President Trump’s campaign on Sunday disavowed Sidney Powell, one of his lawyers who has pushed false claims of voter fraud, after she made wild accusations that Republican officials had been involved in a payoff scheme to manipulate voting machines.
The repudiation of Ms. Powell, which came at the hands of former allies like Rudolph W. Giuliani, added unwanted drama for the president’s legal team at a moment when it is losing case after case, offering a public window into the chaotic nature and amateurish tactics of most of its attempts so far to fight the election outcome.
Even as many campaign aides, White House advisers and professional lawyers want nothing to do with the claims, a small group of lawyers for Mr. Trump’s campaign has presided over a widely mocked, circuslike legal effort to try to invalidate votes and prevent states from certifying their results.
People like Ms. Powell and Mr. Giuliani have been frequent guests on conservative news programs, where they have made spurious claims that have been rejected by judges or that the Trump campaign has refrained from echoing in court because they lack evidence.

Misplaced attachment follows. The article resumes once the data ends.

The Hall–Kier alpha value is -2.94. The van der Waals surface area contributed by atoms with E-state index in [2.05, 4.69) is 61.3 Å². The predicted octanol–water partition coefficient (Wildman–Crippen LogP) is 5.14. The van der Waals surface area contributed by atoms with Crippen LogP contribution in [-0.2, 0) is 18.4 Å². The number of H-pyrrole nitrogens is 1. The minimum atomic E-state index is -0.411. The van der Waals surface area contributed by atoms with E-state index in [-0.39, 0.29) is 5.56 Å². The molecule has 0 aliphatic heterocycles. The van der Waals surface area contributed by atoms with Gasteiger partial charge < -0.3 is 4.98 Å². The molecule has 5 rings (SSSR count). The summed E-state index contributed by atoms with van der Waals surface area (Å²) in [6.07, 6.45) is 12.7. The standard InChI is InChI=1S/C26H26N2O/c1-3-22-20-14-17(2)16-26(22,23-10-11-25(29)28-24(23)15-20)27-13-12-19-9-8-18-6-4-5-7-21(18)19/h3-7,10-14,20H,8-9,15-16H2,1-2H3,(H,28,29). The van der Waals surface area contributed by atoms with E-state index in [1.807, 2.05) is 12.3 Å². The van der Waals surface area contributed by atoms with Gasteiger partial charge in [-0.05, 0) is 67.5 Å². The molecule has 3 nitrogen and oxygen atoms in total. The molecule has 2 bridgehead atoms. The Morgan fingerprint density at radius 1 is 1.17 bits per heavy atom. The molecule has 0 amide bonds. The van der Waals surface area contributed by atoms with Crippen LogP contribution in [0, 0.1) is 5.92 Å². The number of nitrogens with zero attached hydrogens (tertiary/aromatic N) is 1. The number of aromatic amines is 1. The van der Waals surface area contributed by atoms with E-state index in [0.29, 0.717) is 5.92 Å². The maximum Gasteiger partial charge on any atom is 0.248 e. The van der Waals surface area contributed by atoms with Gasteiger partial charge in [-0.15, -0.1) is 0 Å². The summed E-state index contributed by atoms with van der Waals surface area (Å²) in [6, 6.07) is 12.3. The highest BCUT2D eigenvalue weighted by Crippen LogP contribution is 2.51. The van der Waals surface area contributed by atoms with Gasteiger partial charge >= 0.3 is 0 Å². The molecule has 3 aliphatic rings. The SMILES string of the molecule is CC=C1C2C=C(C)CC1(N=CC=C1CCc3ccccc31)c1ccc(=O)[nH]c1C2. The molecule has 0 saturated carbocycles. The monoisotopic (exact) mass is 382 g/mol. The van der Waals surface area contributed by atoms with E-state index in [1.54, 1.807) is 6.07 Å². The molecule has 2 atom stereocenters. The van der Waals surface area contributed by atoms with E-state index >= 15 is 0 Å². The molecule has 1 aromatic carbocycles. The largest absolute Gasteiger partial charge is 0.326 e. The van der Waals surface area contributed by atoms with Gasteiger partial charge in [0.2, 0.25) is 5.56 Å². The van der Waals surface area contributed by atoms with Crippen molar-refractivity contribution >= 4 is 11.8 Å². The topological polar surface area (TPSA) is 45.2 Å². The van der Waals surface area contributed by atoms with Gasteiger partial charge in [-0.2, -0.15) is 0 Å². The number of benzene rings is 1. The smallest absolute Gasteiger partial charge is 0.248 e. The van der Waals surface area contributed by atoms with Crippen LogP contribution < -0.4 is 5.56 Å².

Ms. Powell, who was not directly involved in cases the Trump campaign filed in court, appeared with its legal team at a news conference just last week, and had been embraced by the president and many of his allies because of her emphatic and unconditional defense of an array of baseless claims.
On Sunday, though, the Trump campaign reversed course.
“Sidney Powell is practicing law on her own,” it said in a statement. “She is not a member of the Trump legal team. She is also not a lawyer for the president in his personal capacity.”
In a statement issued to CBS News, Ms. Powell said that she understood the statement from Mr. Giuliani and Jenna Ellis, another Trump lawyer, and that she would still be filing a lawsuit related to her unsubstantiated allegations of voter fraud.
The disavowal came a day after a Pennsylvania judge eviscerated arguments that other members of Mr. Trump’s legal team had made in court that millions of votes in the state should be invalidated.